|University Archives of Virginia Tech|
The 1950 and 1954 technical conferences were followed by a year-long STUDY OF ENGINEERING EDUCATION AT VPI in 1960 with a $50,000 grant from the Ford Foundation. I served as the project director and steering committee chairman and 25 staff members from 10 departments formed the study committees. They were assisted by 5 outside consultants. The study was organized to implement the recommendations of the ASEE Committee on Evaluation of Engineering Education discussed in its 1955 Report. This was soon named the "Grinter Report" after its Chairman, Dr. L. E. Grinter. I served as secretary of that ASEE Committee. The recommendations emphasized the need to modernize engineering education 1) by upgrading the scientific and mathematical foundation so as 2) to strengthen the design requirement which distinguishes engineering from most college programs, and 3) to recognize the obligations of the profession to society. These three needs became evident in World War II when western democracies had to rely to a greater extent more upon scientists than engineers to develop such technological advances as radar and nuclear fission to win that struggle more quickly.
The Grinter Report (1955) provided the criteria for the long overdue introduction of these changes. At first, these criteria were resisted, but the launching of the Russian satellite Sputnik in 1957, and their ensuing adoption as ECPD accreditation requirements, accelerated their acceptance. New courses were introduced and obsolete ones were eliminated. Unfortunately, the credit hours required for the engineering baccalaureate were reduced 10% in the early 1960's during a slump in engineering enrollment so that these programs could compete for students with those in arts and sciences. Design courses were virtually eliminated. The Grinter Report did not recommend any reduction or extension in required credit hours or program length, but concentrated instead on quality and purpose. It stressed the fact that design differentiated engineering curricula from those in science.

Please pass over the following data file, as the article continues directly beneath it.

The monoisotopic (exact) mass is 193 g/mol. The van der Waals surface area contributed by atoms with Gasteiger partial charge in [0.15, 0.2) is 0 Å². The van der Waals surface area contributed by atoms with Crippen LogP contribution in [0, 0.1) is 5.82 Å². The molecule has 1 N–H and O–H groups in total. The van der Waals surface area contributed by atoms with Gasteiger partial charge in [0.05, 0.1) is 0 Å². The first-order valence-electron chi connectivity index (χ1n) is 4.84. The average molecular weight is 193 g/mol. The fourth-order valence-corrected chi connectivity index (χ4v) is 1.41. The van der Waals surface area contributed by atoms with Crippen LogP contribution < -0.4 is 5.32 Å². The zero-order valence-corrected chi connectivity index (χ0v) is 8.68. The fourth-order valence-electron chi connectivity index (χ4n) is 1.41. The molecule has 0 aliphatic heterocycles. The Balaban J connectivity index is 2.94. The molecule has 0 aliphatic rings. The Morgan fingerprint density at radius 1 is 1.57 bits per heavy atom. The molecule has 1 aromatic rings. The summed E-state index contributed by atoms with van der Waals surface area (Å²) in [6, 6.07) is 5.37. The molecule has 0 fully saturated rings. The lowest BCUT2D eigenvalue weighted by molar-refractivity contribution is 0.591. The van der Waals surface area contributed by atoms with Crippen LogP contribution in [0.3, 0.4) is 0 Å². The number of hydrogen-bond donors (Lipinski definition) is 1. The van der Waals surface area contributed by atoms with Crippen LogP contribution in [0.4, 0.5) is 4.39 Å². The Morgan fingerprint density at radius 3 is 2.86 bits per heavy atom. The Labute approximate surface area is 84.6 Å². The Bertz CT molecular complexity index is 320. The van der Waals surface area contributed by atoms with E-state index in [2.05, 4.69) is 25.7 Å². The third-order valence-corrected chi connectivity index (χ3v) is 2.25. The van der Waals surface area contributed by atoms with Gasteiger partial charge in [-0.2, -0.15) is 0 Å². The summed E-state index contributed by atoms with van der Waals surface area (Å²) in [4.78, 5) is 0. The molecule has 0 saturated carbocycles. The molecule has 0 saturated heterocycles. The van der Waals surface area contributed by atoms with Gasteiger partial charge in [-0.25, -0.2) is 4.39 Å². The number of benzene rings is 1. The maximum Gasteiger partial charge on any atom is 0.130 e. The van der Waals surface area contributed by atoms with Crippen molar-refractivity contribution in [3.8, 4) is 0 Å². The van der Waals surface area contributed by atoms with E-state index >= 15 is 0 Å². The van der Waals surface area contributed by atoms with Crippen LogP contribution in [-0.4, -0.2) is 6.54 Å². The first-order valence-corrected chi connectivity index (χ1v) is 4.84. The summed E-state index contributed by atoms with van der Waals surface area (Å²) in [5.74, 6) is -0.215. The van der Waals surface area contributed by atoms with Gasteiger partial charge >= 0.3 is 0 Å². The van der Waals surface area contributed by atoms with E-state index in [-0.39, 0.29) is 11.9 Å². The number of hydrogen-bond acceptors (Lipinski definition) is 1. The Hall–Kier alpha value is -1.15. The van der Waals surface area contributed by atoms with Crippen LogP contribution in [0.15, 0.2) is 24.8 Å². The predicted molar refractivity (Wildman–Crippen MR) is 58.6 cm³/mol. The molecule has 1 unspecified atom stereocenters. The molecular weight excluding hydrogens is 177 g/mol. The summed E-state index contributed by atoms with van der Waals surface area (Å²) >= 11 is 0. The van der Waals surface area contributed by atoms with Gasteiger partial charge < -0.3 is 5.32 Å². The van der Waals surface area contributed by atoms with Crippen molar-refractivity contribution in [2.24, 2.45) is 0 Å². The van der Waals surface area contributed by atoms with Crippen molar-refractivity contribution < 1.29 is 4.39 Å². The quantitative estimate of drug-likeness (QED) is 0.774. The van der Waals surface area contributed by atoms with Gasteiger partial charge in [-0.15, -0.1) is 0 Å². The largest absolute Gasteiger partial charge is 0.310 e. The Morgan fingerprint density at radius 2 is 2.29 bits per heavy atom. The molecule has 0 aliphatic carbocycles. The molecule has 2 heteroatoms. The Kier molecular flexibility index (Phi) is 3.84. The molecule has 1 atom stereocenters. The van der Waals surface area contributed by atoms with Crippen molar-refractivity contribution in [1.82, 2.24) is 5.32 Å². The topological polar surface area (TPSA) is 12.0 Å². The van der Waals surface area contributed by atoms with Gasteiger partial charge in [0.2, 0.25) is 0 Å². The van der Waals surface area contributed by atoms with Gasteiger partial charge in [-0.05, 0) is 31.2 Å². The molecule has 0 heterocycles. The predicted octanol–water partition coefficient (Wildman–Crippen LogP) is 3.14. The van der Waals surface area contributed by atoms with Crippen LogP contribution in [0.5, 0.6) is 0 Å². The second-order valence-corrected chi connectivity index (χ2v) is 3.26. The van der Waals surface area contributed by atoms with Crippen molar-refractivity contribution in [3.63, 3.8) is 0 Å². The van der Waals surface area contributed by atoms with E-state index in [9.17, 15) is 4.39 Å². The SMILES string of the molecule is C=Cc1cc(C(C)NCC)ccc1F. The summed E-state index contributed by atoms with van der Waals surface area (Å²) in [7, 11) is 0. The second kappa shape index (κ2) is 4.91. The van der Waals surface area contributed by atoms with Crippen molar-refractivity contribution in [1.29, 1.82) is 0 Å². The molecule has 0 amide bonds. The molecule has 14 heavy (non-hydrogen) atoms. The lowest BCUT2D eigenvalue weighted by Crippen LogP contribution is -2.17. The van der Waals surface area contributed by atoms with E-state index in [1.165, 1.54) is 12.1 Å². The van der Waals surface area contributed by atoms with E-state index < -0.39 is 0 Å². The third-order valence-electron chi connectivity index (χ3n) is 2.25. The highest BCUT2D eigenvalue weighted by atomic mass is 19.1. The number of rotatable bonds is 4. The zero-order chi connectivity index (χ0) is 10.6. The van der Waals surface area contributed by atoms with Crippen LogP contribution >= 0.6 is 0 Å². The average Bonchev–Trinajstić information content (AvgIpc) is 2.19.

The VPI Study recommended 39 changes in courses and 33 in curricular structure and administration. All except 11 of the latter were approved by at least a majority of the 26 committee members after many hours of deliberations -- both spirited and restrained. Portions of the recommendations were implemented even before the report was sent to the printer. The report was published as VPI Bulletin, Vol. LIV, No. 11, Sept. 1961.
Significant recommendations rejected by a majority of the committee in 1958 included one to establish a lower-division, a two-year common core for all engineering curricula. However, the committee did endorse bifurcation of the upper division so that dual curricula could be developed in departments which had enough enrollment and such a desire. One of these was to be a 4-year terminal degree oriented toward immediate employment in practical technology. The other was to be a graduate preparatory program oriented toward a broader base in scientific theory and the humanities for more extended use in engineering research, development and creative design. It might be noted that somewhat similar terminal 4-year accredited engineering technology programs expanded nationwide from zero in 1958 to 47 in 1972 in 20 institutions while engineering programs increased from 839 to 1035, as Table V shows.
TABLE V - GROWTH OF ACCREDITED TECHNOLOGY AND ENGINEERING PROGRAMS
|Technology Programs||Engineering Programs|